One thing I have learned from the NGLC blended learning and from working with various edu-tech tools and developers, is that the market is very much in flux. Inspired in part by the success of blended learning and the buzz around MOOCs, many companies are working on many different innovative tools and courseware packages, often in response to real needs identified by teachers and students. This is great news, but for the immediate future it means that most of us at some point will need to teach and learn with a tool that is still "in beta" and lacks the robust customer support or functionality of older, more established software.
I've written before about how difficult, yet ultimately rewarding, it can be to get used to working in a "live beta" mode, in which you publish or publicly try something you know to be half-baked, in order to get feedback on how it works in a real-world setting. A recent EdSurge article also offers some concrete logistical tips for instructors who find themselves in this position, due to the newness of the software tools they are trying to use -- such as workarounds for tools that lack "single sign-on" functionality.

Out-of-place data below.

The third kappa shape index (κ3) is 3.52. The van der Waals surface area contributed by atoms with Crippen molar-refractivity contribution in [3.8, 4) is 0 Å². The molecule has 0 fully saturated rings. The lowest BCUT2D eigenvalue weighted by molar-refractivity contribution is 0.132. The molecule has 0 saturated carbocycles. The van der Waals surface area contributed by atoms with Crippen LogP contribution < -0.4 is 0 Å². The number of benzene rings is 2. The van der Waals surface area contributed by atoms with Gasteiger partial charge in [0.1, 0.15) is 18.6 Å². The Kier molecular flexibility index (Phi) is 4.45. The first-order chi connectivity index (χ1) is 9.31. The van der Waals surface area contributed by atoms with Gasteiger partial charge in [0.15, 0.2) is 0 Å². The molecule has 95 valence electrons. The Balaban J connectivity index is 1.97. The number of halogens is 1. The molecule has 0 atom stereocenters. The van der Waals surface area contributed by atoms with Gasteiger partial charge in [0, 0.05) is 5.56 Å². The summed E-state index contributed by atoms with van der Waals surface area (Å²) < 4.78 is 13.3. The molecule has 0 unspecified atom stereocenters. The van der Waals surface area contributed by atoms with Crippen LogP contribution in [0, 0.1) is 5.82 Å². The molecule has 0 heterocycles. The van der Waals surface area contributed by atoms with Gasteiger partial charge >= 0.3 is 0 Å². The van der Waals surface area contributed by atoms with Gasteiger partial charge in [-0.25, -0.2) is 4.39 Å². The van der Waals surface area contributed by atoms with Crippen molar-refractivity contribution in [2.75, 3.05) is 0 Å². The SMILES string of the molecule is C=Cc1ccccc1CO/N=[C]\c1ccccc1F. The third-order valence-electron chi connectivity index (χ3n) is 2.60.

I used to have a tee-shirt with the slogan “Night Owl Mystery Book Shop” on it. When the tee shirt got to small for me, I decorated my binder with it. I am now using that binder for this class, so the words “night owl” have been in the back of my mind lately. I chose my name to be “nightowl” because it reminds me of the school mascot and idealizes the time I will spend here in the libraries late at night. It is also nostalgic for my love of Harry Potter, which then reminds me of how much Bryn Mawr looks like Hogwarts.